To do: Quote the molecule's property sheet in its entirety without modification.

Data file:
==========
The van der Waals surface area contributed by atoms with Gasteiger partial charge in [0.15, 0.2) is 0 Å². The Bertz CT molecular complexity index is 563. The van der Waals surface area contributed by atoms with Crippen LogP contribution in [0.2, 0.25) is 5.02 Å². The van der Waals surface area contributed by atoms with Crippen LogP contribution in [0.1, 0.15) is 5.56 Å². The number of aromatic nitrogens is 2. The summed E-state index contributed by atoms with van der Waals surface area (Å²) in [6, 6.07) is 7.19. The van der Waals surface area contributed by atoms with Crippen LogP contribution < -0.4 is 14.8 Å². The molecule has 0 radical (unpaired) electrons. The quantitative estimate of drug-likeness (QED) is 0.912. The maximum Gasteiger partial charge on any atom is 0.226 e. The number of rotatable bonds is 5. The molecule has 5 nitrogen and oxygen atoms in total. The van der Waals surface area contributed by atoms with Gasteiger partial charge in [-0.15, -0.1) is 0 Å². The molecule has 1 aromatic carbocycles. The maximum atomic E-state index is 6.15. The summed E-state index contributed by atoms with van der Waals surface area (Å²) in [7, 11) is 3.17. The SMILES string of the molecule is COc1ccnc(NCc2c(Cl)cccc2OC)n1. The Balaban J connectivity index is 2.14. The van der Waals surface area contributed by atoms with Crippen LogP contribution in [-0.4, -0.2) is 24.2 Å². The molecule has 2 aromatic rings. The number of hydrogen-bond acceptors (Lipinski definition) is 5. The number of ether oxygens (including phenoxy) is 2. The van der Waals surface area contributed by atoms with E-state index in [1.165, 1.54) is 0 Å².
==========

The van der Waals surface area contributed by atoms with Gasteiger partial charge in [0.15, 0.2) is 0 Å². The Bertz CT molecular complexity index is 563. The van der Waals surface area contributed by atoms with Crippen LogP contribution in [0.2, 0.25) is 5.02 Å². The van der Waals surface area contributed by atoms with Crippen LogP contribution in [0.1, 0.15) is 5.56 Å². The number of aromatic nitrogens is 2. The summed E-state index contributed by atoms with van der Waals surface area (Å²) in [6, 6.07) is 7.19. The van der Waals surface area contributed by atoms with Crippen LogP contribution < -0.4 is 14.8 Å². The molecule has 0 radical (unpaired) electrons. The quantitative estimate of drug-likeness (QED) is 0.912. The maximum Gasteiger partial charge on any atom is 0.226 e. The number of rotatable bonds is 5. The molecule has 5 nitrogen and oxygen atoms in total. The van der Waals surface area contributed by atoms with Gasteiger partial charge in [-0.15, -0.1) is 0 Å². The molecule has 1 aromatic carbocycles. The maximum atomic E-state index is 6.15. The summed E-state index contributed by atoms with van der Waals surface area (Å²) in [7, 11) is 3.17. The SMILES string of the molecule is COc1ccnc(NCc2c(Cl)cccc2OC)n1. The Balaban J connectivity index is 2.14. The van der Waals surface area contributed by atoms with Crippen LogP contribution in [-0.4, -0.2) is 24.2 Å². The molecule has 2 aromatic rings. The number of hydrogen-bond acceptors (Lipinski definition) is 5. The number of ether oxygens (including phenoxy) is 2. The van der Waals surface area contributed by atoms with E-state index in [1.165, 1.54) is 0 Å².